A young couple who have been renting in our modest Toronto condo building recently bought a home a couple of miles away in a nice old neighbourhood with the aim of starting a family. The house is a big, detached fixer-upper and the renovation costs will be extensive.
In moving up to the rungs on the property ownership ladder, our young friends are committing themselves to a quantum leap in monthly expenses: They came up with a substantial down payment; they are taking on a mortgage payment, property tax bill and other expenses almost twice as large as their $1,600 rent; and they are spending a large amount on the renovation and other costs associated with buying a house.
It is a story that has unfolded millions of times in Canadian history and one that will continue to unfold because home ownership is deeply ingrained in our culture, a cornerstone of getting established and getting on our way in life. People will make great sacrifices and otherwise twist themselves out of financial and emotional shape to buy into the dream.
They willingly become what we used to call “house-poor,” paying well over the one-third of household income that many professionals believe should be the threshold.
Over the past decade, owning has been a financial success for most people, with prices rising almost in a straight line, with low, low interest rates feeding into the equation and with homeowners’ equity subsequently bounding higher.
And yet, if it has been just about as good as it gets for so long, perhaps conditions are going to deteriorate at least somewhat, with prices likely to stabilize or retreat a little and with interest rates set to rise modestly at least.
Our friends and other buyers this spring will know that Canadian house price gains have been flattening out. The Teranet-National Bank House Price Index for February published this week showed house prices gained just 0.1% from January for a 12-month gain of 3.8%. It was the eighth consecutive month of deteriorating gains.
While the forecast of a 25% drop in house prices over the next few years by one widely quoted economist seems far-fetched under present circumstances, a pattern of smaller gains likely signals a flat to slightly lower market.
So, is it time to revisit buying versus renting? For most of the 30% of Canadians who rent their accommodation it’s simply not an option. Getting their hands on a significant down payment and having the flexibility to meet higher payments if rates rise is difficult at best.
But some people with the wherewithal to buy a property might want to keep renting, keep saving and investing, and keep their options open. Other long-time owners might even want to consider selling and renting, thereby locking in their tax-free gains.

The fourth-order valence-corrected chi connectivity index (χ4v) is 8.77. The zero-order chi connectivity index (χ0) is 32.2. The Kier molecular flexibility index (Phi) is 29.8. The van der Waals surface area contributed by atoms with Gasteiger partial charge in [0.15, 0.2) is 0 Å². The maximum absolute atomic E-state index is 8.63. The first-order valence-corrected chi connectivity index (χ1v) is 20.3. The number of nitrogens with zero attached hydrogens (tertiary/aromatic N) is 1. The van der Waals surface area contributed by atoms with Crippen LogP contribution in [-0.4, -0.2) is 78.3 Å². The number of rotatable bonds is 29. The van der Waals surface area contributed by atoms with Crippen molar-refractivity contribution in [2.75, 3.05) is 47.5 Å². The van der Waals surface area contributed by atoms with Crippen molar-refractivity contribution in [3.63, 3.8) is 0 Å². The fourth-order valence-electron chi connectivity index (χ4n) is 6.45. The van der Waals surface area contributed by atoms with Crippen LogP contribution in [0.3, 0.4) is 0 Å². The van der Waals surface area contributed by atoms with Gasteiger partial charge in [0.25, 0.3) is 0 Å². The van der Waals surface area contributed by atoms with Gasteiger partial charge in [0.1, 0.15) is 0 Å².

If you wish to see how the math works, visit United Mortgage Group’s Rent vs. Buy Calculator website. Even your technodunce reporter could plug in some numbers and come away with worthwhile conclusions.
A two-bedroom condo in our building might sell for $400,000. Let’s say you have a $100,000 down payment, a mortgage rate of 4.5% over five years, a $672 monthly condo fee, $200 a month in property taxes and other expenses of, say, $100 month.
Let’s also say that a two-bedroom might rent for $1,600 a month in the building, other costs might total $100 a month and the rent might rise 2% a year over five years.
All other things considered, the purchased condo would have to appreciate 2.33% a year, selling at $441,571 to match the gain made by renting a similar property in the building and investing the difference in outgoings at a conservative 2.5% a year.
The other way around, an owner could sell for $400,000 — with net proceeds of about $375,000 — and rent for $1,600 a month. The $375,000 could pay a conservative net return of, say, $10,000 a year. That $1,600 a month plus $100 in expenses would add up to $20,400 a year.
But deduct the net investment return of $10,000 a year and the condo fees of $672 a month, property tax of $200 and other expenses of $100 (for $11,664 a year), and the monthly rent for the former owner is basically paid. Or the former owner could invest the $10,000 a year and still end up paying only about $728 a month more than he was when he was owning.
Of course, this is just the rough math, which doesn’t take into account other factors, such as pride of ownership, the sense of place and the strong probability of building equity.
But geez. If I could live in the building basically for what I’m paying now in fees, taxes and insurance (by deploying my $10,000 a year investing return), and have my $375,000 to “invest” in winters in Waikiki and nice overnighters in Niagara-on-the-Lake, well then ….
It’s a thought, but only that. They’ll probably carry me out of here feet first from our condo, the equity in which may one day be needed to help us out in one of the emergency situations that can arise in older age.
Meantime, it wouldn’t hurt for everyone to do some math and determine what’s best financially for them — renting versus buying. And then, of course, throw the math out the window and succumb to the emotional tug of home and hearth.